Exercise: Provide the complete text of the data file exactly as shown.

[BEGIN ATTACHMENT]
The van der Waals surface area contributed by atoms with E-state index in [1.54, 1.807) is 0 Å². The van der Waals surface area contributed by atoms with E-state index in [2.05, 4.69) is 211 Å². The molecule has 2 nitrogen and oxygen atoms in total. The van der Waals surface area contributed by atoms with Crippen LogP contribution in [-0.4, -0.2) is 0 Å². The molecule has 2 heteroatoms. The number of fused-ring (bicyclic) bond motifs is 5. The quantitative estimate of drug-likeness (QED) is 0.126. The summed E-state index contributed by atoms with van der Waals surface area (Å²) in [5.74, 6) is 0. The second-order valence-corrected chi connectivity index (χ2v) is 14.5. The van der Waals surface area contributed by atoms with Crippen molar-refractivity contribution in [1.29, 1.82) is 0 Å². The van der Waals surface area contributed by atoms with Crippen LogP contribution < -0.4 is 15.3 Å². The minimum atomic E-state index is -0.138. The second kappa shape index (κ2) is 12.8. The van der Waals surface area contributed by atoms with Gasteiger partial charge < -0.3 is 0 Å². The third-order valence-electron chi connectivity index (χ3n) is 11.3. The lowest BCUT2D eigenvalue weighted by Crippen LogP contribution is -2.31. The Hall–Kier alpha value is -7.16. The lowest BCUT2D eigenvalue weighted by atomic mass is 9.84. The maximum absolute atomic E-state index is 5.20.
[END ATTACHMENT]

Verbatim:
The van der Waals surface area contributed by atoms with E-state index in [1.54, 1.807) is 0 Å². The van der Waals surface area contributed by atoms with E-state index in [2.05, 4.69) is 211 Å². The molecule has 2 nitrogen and oxygen atoms in total. The van der Waals surface area contributed by atoms with Crippen LogP contribution in [-0.4, -0.2) is 0 Å². The molecule has 2 heteroatoms. The number of fused-ring (bicyclic) bond motifs is 5. The quantitative estimate of drug-likeness (QED) is 0.126. The summed E-state index contributed by atoms with van der Waals surface area (Å²) in [5.74, 6) is 0. The second-order valence-corrected chi connectivity index (χ2v) is 14.5. The van der Waals surface area contributed by atoms with Crippen molar-refractivity contribution in [1.29, 1.82) is 0 Å². The van der Waals surface area contributed by atoms with Crippen LogP contribution < -0.4 is 15.3 Å². The minimum atomic E-state index is -0.138. The second kappa shape index (κ2) is 12.8. The van der Waals surface area contributed by atoms with Gasteiger partial charge < -0.3 is 0 Å². The third-order valence-electron chi connectivity index (χ3n) is 11.3. The lowest BCUT2D eigenvalue weighted by Crippen LogP contribution is -2.31. The Hall–Kier alpha value is -7.16. The lowest BCUT2D eigenvalue weighted by atomic mass is 9.84. The maximum absolute atomic E-state index is 5.20.